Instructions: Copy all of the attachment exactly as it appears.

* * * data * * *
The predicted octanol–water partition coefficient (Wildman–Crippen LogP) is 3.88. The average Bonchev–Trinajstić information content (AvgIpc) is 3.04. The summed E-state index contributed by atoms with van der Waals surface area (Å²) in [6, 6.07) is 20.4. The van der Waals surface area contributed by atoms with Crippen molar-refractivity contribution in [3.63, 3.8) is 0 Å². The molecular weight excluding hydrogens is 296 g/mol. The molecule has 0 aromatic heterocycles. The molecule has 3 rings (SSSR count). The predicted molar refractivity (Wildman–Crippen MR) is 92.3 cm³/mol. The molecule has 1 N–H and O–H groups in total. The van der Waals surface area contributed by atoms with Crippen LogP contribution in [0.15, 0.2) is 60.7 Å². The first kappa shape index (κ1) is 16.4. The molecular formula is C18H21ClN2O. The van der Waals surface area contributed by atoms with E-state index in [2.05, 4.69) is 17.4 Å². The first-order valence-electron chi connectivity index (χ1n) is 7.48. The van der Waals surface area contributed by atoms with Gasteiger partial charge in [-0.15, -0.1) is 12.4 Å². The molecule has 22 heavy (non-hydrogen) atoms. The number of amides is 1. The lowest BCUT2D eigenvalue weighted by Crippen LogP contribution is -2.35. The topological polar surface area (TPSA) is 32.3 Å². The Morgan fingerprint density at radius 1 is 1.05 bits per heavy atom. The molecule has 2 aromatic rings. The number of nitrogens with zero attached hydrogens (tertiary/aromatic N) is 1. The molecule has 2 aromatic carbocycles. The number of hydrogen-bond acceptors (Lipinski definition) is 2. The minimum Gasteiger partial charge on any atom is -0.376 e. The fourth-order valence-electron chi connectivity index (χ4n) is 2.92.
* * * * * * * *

The predicted octanol–water partition coefficient (Wildman–Crippen LogP) is 3.88. The average Bonchev–Trinajstić information content (AvgIpc) is 3.04. The summed E-state index contributed by atoms with van der Waals surface area (Å²) in [6, 6.07) is 20.4. The van der Waals surface area contributed by atoms with Crippen molar-refractivity contribution in [3.63, 3.8) is 0 Å². The molecular weight excluding hydrogens is 296 g/mol. The molecule has 0 aromatic heterocycles. The molecule has 3 rings (SSSR count). The predicted molar refractivity (Wildman–Crippen MR) is 92.3 cm³/mol. The molecule has 1 N–H and O–H groups in total. The van der Waals surface area contributed by atoms with Crippen LogP contribution in [0.15, 0.2) is 60.7 Å². The first kappa shape index (κ1) is 16.4. The molecular formula is C18H21ClN2O. The van der Waals surface area contributed by atoms with E-state index in [2.05, 4.69) is 17.4 Å². The first-order valence-electron chi connectivity index (χ1n) is 7.48. The van der Waals surface area contributed by atoms with Gasteiger partial charge in [-0.15, -0.1) is 12.4 Å². The molecule has 22 heavy (non-hydrogen) atoms. The number of amides is 1. The lowest BCUT2D eigenvalue weighted by Crippen LogP contribution is -2.35. The topological polar surface area (TPSA) is 32.3 Å². The Morgan fingerprint density at radius 1 is 1.05 bits per heavy atom. The molecule has 2 aromatic rings. The number of nitrogens with zero attached hydrogens (tertiary/aromatic N) is 1. The molecule has 2 aromatic carbocycles. The number of hydrogen-bond acceptors (Lipinski definition) is 2. The minimum Gasteiger partial charge on any atom is -0.376 e. The fourth-order valence-electron chi connectivity index (χ4n) is 2.92.